GitHub for cartographers

“GitHub is a web-based hosting service for software development projects that use the Git revision control system. GitHub offers both paid plans for private repositories, and free accounts for open source projects.” – Wikipedia

So, I’ve only recently discovered the potential for cartographers to use GitHub.

On the face of it, GitHub is a platform for sharing source code and collaborating with others on projects – seemingly an exclusive club for coders – but I have discovered that this is simply not the case – there is much more to it and anyone can use it to share almost anything online.

Some cartographers have been using it for years now to share map-making resources; from symbols to software source code. As examples, the OpenStreetMap community are very active on GitHub and the UK QGIS User Group use it to share and collaborate.

My own experiences

When I first started looking into using GitHub myself, I came across this great article by Lauren Orsini on readwrite. The title ‘Don’t get scared, get started’ appealed to me as it summed up my sentiments at the time, and a line in the opening paragraph really jumped out to me; “Because it’s a social network that has completely changed the way we work.” Now social networks are something I’m familiar with – like most people nowadays, I use them regularly. This made GitHub seem immediately more approachable to me and I began thinking about it in a new light.

Once you start using it, you can see how the concept is similar to Facebook –  if you just replace ‘posts/photos’ with ‘files’ and ‘friends’ with ‘fellow geeks’. You can follow others and even star (Like) other peoples ‘files’. GitHub can be used to share all types of files, from PNG icons to geoJSON and CSV. It will store binary files (not text) happily alongside any code so you can share things like ESRI Shapefiles (.shp), True Type Fonts (.ttf), Bitmaps (.bmp) etc.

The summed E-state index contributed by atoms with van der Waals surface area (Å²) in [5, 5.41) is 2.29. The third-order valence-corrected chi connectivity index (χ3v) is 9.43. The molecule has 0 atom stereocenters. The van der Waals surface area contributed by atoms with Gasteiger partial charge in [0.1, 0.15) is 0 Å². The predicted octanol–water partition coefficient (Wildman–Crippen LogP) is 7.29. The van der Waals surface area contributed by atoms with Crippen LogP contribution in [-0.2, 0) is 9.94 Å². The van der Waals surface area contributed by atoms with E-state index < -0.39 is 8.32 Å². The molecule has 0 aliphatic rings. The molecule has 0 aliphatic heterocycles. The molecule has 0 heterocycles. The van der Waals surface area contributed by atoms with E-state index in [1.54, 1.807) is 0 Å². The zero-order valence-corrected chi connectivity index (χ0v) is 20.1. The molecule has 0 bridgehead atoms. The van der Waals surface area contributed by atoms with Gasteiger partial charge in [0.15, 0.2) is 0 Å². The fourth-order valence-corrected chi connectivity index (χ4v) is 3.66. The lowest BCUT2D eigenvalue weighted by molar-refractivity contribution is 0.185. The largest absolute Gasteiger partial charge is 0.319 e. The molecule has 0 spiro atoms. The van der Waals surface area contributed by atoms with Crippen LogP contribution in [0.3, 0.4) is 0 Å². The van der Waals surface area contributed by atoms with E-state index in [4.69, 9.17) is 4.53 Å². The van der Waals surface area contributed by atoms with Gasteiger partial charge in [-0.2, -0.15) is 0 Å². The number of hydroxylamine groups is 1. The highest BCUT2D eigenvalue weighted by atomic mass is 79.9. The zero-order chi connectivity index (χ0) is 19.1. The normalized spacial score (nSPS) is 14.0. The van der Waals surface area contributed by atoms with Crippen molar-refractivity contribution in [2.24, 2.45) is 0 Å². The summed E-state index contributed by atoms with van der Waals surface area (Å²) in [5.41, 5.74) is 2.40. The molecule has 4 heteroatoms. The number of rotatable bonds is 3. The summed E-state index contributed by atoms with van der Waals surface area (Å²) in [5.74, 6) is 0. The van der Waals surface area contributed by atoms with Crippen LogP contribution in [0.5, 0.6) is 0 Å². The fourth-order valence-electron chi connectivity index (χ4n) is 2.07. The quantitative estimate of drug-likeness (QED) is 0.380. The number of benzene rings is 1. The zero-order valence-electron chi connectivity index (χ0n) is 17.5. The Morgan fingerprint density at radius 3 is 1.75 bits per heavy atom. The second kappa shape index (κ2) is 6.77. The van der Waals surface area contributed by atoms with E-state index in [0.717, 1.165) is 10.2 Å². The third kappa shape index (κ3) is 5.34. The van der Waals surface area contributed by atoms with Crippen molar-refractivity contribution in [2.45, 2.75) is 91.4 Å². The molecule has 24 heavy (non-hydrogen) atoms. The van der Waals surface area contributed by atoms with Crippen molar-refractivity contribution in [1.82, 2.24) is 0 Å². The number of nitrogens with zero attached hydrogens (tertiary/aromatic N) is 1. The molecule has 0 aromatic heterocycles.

So, I have recently used it to share cartographic stylesheets, both at work (lots more to come) and personally. I am also currently working on some QGIS stylesheets (QML) for use with OSM Shapefiles from Geofabrik.

I use GitHub for Windows which makes it really easy to get files online straight from your desktop. The version control is really good and fully automatic. It maintains a snapshot of all your commits so you can always access previous versions of your work.

Some cool stuff…

Another awesome feature of GitHub is that it renders GeoJSON automatically on to a nice, interactive MapBox map and these are now diffable and customisable. This is really powerful for open geodata.

Here are some more examples of how GitHub is being used to share cartogarphic stylesheets:

Ross McDonald’s QGIS stylesheets (QML)

A CartoCSS template for OSM from MapBox

Standard OSM style re-implemented in CartoCSS

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